NBFCs registered with the RBI shall not undertake credit card business without the prior approval of the Reserve Bank
Any company including a non-deposit taking entity intending to engage in this activity shall require a certificate of registration and RBI's specific permission
It has also set a prerequisite of minimum net-owned fund of INR 100 Cr, and other terms and conditions it may specify in this regard
Non-Banking Financial Companies (NBFCs) registered with the Reserve Bank of India (RBI) can issue credit cards to potential users upon receiving a prior approval from the RBI, the central bank said while offering credit and debit card approval directions for various fintechs.
The central bank further said that it has been receiving requests from NBFCs for permission to issue debit, stored value, smart cards and value added cards, among others.
With regard to credit card business, any company including a non-deposit taking company intending to engage in this activity requires a certificate of registration, apart from RBI’s specific permission to enter into the business, the central bank said in its Master Direction – Credit Card and Debit Card – Issuance and Conduct Directions, 2022.
Besides, the prerequisite is a minimum net owned fund of INR 100 Cr and subject to other terms and conditions of the RBI, it added.
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“Without obtaining prior approval from the Reserve Bank, NBFCs shall not issue debit cards, credit cards, charge cards, or similar products virtually or physically,” the RBI said in its circular applicable to all scheduled commercial banks and non-bank lenders.
On interest rate charges, the RBI said that the card issuers may be guided by the instructions on the interest rate on advances issued. “Interest charged on credit cards shall be justifiable having regard to the cost incurred and the extent of return that could be reasonably expected by the card-issuer,” the RBI said.
Card issuers will be required to prescribe an interest rate ceiling in line with other unsecured loans, including processing and other charges, in respect of credit cards as part of their board approved policy.
Meanwhile, fintech startups have appreciated the development. Kartik Jain, cofounder, Karbon Card, told Inc42 that NBFCs play a major role in enabling credit to large numbers of small and medium enterprises in the country. “This is a very welcome change for the ecosystem and reflects the progressive stance of RBI towards enabling innovation.”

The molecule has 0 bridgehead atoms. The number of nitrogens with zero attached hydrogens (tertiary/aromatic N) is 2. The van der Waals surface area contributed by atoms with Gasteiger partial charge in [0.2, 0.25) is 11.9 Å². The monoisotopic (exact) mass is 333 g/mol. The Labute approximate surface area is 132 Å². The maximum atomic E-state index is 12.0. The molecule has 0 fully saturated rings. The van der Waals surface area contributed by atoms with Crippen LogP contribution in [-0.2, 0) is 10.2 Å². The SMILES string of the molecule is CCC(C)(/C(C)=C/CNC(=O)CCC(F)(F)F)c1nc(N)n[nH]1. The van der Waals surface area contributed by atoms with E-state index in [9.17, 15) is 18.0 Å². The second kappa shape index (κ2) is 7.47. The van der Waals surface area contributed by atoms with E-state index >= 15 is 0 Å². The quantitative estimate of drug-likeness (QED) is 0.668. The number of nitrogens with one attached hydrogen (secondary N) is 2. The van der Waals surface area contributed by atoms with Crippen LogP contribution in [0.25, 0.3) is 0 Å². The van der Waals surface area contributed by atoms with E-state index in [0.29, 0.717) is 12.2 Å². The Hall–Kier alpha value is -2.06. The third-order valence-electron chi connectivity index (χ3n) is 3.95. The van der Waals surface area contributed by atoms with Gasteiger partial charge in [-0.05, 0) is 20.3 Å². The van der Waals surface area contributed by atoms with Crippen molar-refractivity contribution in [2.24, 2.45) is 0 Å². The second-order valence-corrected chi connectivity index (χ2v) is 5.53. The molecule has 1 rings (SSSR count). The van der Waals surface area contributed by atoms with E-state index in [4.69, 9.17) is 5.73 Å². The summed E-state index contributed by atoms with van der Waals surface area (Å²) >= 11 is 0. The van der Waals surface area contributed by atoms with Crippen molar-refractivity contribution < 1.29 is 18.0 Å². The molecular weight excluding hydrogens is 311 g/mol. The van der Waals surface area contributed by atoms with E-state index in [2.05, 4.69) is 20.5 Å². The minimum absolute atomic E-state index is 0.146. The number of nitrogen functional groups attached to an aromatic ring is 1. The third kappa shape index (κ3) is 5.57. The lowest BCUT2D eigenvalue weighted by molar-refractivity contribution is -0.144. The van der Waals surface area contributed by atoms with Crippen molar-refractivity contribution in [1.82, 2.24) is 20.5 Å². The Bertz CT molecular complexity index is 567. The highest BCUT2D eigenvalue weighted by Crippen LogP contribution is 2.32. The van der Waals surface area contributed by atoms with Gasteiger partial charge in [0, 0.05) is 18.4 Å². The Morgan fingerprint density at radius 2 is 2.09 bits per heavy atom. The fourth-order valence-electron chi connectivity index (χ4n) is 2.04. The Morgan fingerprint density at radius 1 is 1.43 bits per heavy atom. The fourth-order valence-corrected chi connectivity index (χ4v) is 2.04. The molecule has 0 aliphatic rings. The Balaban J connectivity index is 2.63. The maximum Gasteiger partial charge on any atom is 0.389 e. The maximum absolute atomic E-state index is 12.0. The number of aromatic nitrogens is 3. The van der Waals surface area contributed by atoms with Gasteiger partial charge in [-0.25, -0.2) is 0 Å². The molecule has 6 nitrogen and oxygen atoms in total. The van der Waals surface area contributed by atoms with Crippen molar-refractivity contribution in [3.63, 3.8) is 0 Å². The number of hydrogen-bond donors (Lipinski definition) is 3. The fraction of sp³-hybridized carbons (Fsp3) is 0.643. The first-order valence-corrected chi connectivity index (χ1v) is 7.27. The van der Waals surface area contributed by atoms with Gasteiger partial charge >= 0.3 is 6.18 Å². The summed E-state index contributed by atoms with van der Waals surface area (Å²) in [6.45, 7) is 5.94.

Karbon Card offers corporate cards to small businesses, enterprises, corporates and startups. It offers varied expense management features such as petty cash management, expense report automation, prepaid cards for business expenses, travel expense management, among others.
“The RBI has been keeping pace with the ever evolving needs of users. This regulation is definitely in line with that and will open up easy access to credit-based solutions to our citizens. However, the RBI and the financial institutions should have checks and balances in place to ensure that these benefits should not be abused,” Neeraj Tulsyan, cofounder of Hubble, told Inc42.
Hubble helps brands acquire new customers, drive repeat purchase rates and reduce working capital requirements through advance payments received from customers.
However, many fintech experts, who do not wish to be named, told Inc42 that all fintechs do not aspire to become NBFCs and do not want to deal in credit, debit cards or any kind of physical cards. They do all their translations digitally and through their own apps. This is a welcome move for the NBFCs who were looking to launch credit cards and not for every fintech startup.
Furthermore, OKCredit, Khatabook, BharatPe all are fast-growing fintech startups. All these fintech startups have applied to get their own NBFC licenses.
Fintech startups such as RazorPay, Instamojo, Enkash, BharatPe, and Paytm have already collaborated with banks in the country so that they can offer loan facilities to their customers.
For instance, Flexmoney offers checkout finance products to merchants and works closely with NBFCs and banks to provide BNPL, and other online credit facilities. The startup currently has over 25 Mn pre-approved ‘cardless’ EMI credit lines from six banks and NBFCs on its network platform.
Meanwhile, India’s fintech startups raised around $8 Bn across 280 funding deals in 2021, a record high in both cases, while the average investment ticket size stood at $33 Mn.
Among the fintech subsectors, lending tech and digital payment startups bagged the most venture capital inflow in 2021. Together, they accounted for 68% of the total funding amount and 44% of the deal count.
India’s overall fintech market opportunity is estimated to be $1.3 Tn by 2025, growing at a CAGR of 31% during 2021-2025. Of this, lending tech is likely to account for 47% ($616 Bn), followed by insurtech at 26% ($339 Bn) and digital payments at 16% ($208 Bn), according to a report by Inc42.